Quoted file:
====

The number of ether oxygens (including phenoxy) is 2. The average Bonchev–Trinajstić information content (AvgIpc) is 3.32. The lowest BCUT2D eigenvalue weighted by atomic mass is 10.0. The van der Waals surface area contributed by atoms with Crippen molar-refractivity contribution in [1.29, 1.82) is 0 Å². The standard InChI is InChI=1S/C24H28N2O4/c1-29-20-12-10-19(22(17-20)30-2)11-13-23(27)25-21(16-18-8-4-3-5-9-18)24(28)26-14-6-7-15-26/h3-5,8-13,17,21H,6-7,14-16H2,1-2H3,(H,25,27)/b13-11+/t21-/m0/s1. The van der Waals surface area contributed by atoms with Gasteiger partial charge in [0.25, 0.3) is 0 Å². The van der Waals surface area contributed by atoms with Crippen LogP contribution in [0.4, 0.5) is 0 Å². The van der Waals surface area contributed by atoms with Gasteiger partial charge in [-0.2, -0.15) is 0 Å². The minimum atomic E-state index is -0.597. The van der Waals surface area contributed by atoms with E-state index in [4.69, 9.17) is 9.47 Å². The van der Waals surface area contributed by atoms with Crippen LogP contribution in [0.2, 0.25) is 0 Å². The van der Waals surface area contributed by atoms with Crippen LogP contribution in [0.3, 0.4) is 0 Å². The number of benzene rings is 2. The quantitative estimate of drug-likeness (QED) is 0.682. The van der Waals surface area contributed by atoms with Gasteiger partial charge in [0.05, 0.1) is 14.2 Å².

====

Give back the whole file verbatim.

The number of ether oxygens (including phenoxy) is 2. The average Bonchev–Trinajstić information content (AvgIpc) is 3.32. The lowest BCUT2D eigenvalue weighted by atomic mass is 10.0. The van der Waals surface area contributed by atoms with Crippen molar-refractivity contribution in [1.29, 1.82) is 0 Å². The standard InChI is InChI=1S/C24H28N2O4/c1-29-20-12-10-19(22(17-20)30-2)11-13-23(27)25-21(16-18-8-4-3-5-9-18)24(28)26-14-6-7-15-26/h3-5,8-13,17,21H,6-7,14-16H2,1-2H3,(H,25,27)/b13-11+/t21-/m0/s1. The van der Waals surface area contributed by atoms with Gasteiger partial charge in [0.25, 0.3) is 0 Å². The van der Waals surface area contributed by atoms with Crippen LogP contribution in [0.4, 0.5) is 0 Å². The van der Waals surface area contributed by atoms with Gasteiger partial charge in [-0.2, -0.15) is 0 Å². The minimum atomic E-state index is -0.597. The van der Waals surface area contributed by atoms with E-state index in [4.69, 9.17) is 9.47 Å². The van der Waals surface area contributed by atoms with Crippen LogP contribution in [0.2, 0.25) is 0 Å². The van der Waals surface area contributed by atoms with Crippen LogP contribution in [0.3, 0.4) is 0 Å². The number of benzene rings is 2. The quantitative estimate of drug-likeness (QED) is 0.682. The van der Waals surface area contributed by atoms with Gasteiger partial charge in [0.05, 0.1) is 14.2 Å².